Saturday, September 17, 2005

Provisional Surrender Now Complete

Provisional's surrender now complete

Source: Forum Magazine
Date: Aug-Sept 2005
by Paul Maguire

"This document [the Belfast Agreement] clearly falls
short of presenting a solid basis for a lasting
settlement...there will be no decommissioning by the
IRA." - PIRA statement, April 1998

"Implementation by the two governments and the parties
of their commitments under the Agreement provides the
context in which Irish republicans and unionists will,
as equals, pursue their objectives peacefully, thus
providing full and final closure of the conflict." -
Gerry Adams, October 2004

"I leave, for the guidance of other Irish
revolutionaries who may tread the path which I have
trod, this advice: never treat with the enemy, never
surrender at his mercy, but to fight to a finish." -
Eamonn Ceannt, Kilmainham Jail 1916

On 28 July 2005 - eleven years after its 1994
ceasefire - the Provisional IRA formally ended its
armed campaign against the British state in Ireland
and authorised its appointed representative ‘to engage
with the IICD to complete the process to verifiably
put its arms beyond use’. Thus, thirty-five years
after the organisation was formed, with hundreds of
its volunteers martyred, thousands more having served
terms in jail, the PIRA has left the field without
having attained its original political objectives and
without its arsenal intact. By any standards this is
an ignominious end for a once proud revolutionary
army. The recent provisional announcement represents
the consummation of a decade-long process of
republican capitulation, which is colloquially
referred to as the "peace process". But this process
is unique in that political surrender preceded
military surrender.

Political surrender
The seeds of the provisional's political surrender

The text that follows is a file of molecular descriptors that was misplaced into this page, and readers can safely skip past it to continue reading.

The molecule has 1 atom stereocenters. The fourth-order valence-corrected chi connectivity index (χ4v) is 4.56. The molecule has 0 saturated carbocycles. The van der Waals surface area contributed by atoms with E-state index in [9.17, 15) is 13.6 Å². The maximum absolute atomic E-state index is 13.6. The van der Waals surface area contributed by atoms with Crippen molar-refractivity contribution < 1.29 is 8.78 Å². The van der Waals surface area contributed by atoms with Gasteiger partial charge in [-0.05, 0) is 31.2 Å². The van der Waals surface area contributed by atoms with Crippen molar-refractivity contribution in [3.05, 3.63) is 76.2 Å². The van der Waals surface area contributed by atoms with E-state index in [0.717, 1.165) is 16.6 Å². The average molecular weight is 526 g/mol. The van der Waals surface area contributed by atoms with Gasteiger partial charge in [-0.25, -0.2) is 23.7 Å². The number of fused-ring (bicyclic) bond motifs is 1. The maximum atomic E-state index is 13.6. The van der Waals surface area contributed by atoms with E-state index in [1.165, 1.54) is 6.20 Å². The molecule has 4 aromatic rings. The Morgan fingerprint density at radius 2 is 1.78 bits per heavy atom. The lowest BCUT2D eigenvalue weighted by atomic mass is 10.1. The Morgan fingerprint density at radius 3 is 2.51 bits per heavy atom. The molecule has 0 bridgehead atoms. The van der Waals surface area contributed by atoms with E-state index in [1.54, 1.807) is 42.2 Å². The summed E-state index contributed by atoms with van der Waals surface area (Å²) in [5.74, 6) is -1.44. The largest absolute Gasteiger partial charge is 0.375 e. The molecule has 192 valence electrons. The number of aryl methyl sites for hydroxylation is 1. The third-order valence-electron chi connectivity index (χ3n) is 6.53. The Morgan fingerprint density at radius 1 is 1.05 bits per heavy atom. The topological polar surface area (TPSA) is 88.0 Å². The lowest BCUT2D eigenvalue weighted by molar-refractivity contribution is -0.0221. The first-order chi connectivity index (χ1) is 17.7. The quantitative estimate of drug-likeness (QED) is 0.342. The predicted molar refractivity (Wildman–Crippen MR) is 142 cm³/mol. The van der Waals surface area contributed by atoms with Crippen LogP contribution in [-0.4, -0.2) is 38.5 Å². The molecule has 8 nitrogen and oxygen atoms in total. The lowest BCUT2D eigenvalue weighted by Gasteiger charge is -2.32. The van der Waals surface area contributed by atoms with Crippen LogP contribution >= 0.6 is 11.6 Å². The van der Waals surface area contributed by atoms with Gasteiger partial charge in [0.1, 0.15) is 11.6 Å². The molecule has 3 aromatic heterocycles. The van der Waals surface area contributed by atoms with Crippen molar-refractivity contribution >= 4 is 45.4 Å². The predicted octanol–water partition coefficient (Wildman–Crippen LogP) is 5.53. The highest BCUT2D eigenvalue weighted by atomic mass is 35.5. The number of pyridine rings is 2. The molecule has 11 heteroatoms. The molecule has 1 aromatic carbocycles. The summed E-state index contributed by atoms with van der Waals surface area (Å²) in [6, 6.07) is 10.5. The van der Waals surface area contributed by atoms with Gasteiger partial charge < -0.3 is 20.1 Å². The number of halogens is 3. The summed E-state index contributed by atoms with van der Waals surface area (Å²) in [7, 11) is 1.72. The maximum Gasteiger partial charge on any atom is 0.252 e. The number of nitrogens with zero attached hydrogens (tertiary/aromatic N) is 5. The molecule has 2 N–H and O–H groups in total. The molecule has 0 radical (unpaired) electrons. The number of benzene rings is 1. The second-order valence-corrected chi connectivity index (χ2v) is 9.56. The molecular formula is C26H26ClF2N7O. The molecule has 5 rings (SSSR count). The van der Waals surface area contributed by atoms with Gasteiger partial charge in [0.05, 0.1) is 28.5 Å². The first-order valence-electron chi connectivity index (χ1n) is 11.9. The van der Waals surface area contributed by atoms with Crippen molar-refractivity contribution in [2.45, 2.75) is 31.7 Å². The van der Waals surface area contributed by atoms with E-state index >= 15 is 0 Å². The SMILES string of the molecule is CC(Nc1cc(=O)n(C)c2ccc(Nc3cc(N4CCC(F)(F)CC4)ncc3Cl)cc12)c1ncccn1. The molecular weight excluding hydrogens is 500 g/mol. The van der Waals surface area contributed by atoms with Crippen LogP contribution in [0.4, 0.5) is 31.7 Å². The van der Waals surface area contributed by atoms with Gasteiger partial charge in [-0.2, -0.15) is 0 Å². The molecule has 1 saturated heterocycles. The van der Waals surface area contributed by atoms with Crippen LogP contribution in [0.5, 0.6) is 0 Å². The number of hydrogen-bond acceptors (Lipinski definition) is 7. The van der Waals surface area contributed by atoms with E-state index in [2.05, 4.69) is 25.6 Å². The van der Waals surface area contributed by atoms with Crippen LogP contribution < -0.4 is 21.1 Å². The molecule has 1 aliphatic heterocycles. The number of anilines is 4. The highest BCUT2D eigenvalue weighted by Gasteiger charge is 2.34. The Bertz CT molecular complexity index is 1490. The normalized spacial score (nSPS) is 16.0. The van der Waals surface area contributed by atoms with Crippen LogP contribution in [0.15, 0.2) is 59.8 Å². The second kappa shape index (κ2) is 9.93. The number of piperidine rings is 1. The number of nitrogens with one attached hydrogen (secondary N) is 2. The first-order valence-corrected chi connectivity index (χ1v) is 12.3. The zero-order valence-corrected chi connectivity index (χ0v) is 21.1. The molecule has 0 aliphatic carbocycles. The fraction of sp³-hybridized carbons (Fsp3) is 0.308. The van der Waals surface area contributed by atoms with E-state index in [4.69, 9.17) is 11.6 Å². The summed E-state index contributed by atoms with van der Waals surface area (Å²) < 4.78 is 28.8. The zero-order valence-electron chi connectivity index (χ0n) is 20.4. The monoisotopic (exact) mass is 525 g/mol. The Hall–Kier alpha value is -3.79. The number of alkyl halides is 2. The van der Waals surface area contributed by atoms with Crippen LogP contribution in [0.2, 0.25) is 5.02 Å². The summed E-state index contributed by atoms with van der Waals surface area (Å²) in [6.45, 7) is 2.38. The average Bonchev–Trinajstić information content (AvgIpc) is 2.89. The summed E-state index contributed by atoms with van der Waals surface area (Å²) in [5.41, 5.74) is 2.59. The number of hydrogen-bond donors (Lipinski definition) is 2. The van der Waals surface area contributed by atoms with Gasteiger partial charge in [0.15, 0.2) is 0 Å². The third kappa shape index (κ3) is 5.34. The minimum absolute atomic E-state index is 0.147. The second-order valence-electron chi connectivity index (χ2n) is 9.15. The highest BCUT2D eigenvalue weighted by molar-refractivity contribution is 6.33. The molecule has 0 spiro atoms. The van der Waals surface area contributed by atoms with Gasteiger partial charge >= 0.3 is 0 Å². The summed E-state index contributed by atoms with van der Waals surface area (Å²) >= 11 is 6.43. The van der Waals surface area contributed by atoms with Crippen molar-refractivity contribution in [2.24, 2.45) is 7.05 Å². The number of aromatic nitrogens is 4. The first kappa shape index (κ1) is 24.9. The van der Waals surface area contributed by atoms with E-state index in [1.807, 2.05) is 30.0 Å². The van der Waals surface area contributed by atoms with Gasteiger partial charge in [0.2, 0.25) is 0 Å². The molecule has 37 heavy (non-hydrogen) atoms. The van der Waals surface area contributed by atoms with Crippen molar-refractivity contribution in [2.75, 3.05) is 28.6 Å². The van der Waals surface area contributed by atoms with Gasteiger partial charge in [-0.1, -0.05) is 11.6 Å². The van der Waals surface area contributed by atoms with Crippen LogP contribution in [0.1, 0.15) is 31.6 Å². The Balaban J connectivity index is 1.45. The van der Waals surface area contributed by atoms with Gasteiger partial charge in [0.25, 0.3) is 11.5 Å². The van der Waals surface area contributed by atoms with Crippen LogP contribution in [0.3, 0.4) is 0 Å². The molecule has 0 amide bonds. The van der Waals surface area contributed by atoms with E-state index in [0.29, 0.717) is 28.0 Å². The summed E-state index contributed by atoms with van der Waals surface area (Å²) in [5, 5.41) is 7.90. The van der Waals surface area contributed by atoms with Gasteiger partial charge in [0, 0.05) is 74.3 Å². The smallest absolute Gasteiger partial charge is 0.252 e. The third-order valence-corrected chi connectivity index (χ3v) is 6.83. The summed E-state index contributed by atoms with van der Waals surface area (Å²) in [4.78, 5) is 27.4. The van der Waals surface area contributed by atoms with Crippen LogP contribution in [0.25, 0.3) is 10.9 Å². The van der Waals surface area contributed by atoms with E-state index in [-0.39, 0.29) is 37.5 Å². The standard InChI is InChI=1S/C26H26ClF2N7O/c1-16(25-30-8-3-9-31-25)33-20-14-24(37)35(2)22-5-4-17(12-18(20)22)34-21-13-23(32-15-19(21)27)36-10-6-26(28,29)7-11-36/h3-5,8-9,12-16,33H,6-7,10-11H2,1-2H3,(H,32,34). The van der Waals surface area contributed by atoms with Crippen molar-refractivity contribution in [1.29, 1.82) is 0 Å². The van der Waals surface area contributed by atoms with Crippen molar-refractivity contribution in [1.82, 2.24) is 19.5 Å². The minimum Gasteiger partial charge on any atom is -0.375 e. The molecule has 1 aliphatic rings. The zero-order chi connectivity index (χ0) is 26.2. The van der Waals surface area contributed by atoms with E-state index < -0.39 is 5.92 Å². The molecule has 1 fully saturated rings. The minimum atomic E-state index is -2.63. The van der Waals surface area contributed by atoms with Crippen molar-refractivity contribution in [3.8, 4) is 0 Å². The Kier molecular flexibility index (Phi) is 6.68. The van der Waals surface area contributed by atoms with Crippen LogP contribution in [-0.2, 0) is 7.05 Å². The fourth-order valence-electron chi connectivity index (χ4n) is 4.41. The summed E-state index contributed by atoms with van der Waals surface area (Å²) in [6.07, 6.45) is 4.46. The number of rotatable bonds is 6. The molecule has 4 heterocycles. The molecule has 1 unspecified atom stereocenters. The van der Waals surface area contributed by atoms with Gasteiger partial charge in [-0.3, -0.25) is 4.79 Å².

were sown in the late 1980s, at a time when young men
and women were being ordered to confront the British
war machine in Ireland - often with tragic
consequences. For this author one particular month in
1987 symbolises the combination of courageous
sacrifice and cynical treason which has characterised
and bedeviled modern Irish republicanism. On 11 May
1987, three days after the SAS ambush of an entire
PIRA ASU at Loughall, Sinn Fein held a picket outside
of Fianna Fail's party headquarters in Lower Mount
Street, Dublin. Angered by Fianna Fail denunciations
of the IRA in the wake of the ambush, a banner hung
across the footpath which read "Fianna Fail - 'The
Republican Party,' Collaborators with SAS murderers".

Two days later Gerry Adams delivered the funeral
oration at Jim Lynagh's graveside and lambasted the
Fianna Fail government. 'The British government
understands Charles J. Haughey…as it understands
Fitzgerald and Spring’, Adams said. ‘It has always
understood the Shoneen clan - it bought them off with
partition. It does not understand the Jim Lynaghs, the
Padraig McKearneys or the Seamus McElwaines. It thinks
it can defeat them; it never will'.

However, according to Ed Maloney's groundbreaking A
Secret History of the IRA, 'it would have been later
the same day or not long afterward, that Tim Pat
Coogan was ushered into Charles Haughey's residence
with a lengthy letter from Fr. Alec Reid that outlined
Gerry Adams' proposals for a alliance between Sinn
Fein and Fianna Fail and the extraordinary offer of an
IRA ceasefire. The letter, fifteen pages and over
7,000 words long, was written some two days before,
when the gunfire over the coffin of Jim Lynagh was
still echoing around the streets of Emyvale and the
angry shouts of Sinn Fein protestors were ringing
outside Fianna Fail offices'. Thus, at a time when IRA
volunteers were fighting and dying to attain national
liberation, Gerry Adams was laying the foundation
stones of a partitionist settlement.

In that same year Sinn Fein published A Scenario for
Peace in which it replaced the explicit republican
demand for a British government withdrawal with the
more ambiguous objective of 'national
self-determination'. 1992 saw the publication of
Towards a Lasting Peace in which Sinn Fein called for